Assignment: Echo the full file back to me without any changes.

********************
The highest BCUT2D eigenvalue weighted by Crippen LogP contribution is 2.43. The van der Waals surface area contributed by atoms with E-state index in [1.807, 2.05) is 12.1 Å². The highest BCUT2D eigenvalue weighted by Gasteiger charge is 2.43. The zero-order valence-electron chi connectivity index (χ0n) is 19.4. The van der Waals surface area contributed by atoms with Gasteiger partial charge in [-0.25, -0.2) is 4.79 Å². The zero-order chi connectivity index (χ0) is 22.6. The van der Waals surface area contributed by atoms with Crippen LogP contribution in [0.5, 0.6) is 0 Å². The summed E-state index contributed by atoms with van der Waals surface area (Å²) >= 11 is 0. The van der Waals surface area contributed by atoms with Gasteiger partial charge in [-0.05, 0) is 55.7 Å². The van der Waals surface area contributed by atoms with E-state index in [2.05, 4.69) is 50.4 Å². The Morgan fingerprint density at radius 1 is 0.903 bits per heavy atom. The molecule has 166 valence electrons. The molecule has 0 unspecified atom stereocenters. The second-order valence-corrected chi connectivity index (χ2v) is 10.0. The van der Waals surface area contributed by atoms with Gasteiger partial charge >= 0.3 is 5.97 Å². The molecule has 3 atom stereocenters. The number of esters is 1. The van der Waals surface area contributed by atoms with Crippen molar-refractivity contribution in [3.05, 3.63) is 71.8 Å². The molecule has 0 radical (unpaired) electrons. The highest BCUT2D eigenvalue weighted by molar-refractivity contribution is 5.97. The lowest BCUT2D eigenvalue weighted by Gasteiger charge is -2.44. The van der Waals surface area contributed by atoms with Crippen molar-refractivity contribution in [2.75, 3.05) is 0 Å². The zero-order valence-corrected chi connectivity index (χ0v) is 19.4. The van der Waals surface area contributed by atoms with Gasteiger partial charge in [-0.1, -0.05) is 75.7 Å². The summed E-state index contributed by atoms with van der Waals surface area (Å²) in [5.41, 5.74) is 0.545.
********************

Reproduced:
The highest BCUT2D eigenvalue weighted by Crippen LogP contribution is 2.43. The van der Waals surface area contributed by atoms with E-state index in [1.807, 2.05) is 12.1 Å². The highest BCUT2D eigenvalue weighted by Gasteiger charge is 2.43. The zero-order valence-electron chi connectivity index (χ0n) is 19.4. The van der Waals surface area contributed by atoms with Gasteiger partial charge in [-0.25, -0.2) is 4.79 Å². The zero-order chi connectivity index (χ0) is 22.6. The van der Waals surface area contributed by atoms with Crippen LogP contribution in [0.5, 0.6) is 0 Å². The summed E-state index contributed by atoms with van der Waals surface area (Å²) >= 11 is 0. The van der Waals surface area contributed by atoms with Gasteiger partial charge in [-0.05, 0) is 55.7 Å². The van der Waals surface area contributed by atoms with E-state index in [2.05, 4.69) is 50.4 Å². The Morgan fingerprint density at radius 1 is 0.903 bits per heavy atom. The molecule has 166 valence electrons. The molecule has 0 unspecified atom stereocenters. The second-order valence-corrected chi connectivity index (χ2v) is 10.0. The van der Waals surface area contributed by atoms with Gasteiger partial charge >= 0.3 is 5.97 Å². The molecule has 3 atom stereocenters. The number of esters is 1. The van der Waals surface area contributed by atoms with Crippen molar-refractivity contribution in [3.05, 3.63) is 71.8 Å². The molecule has 0 radical (unpaired) electrons. The highest BCUT2D eigenvalue weighted by molar-refractivity contribution is 5.97. The lowest BCUT2D eigenvalue weighted by Gasteiger charge is -2.44. The van der Waals surface area contributed by atoms with Crippen molar-refractivity contribution in [2.75, 3.05) is 0 Å². The zero-order valence-corrected chi connectivity index (χ0v) is 19.4. The van der Waals surface area contributed by atoms with Gasteiger partial charge in [-0.1, -0.05) is 75.7 Å². The summed E-state index contributed by atoms with van der Waals surface area (Å²) in [5.41, 5.74) is 0.545.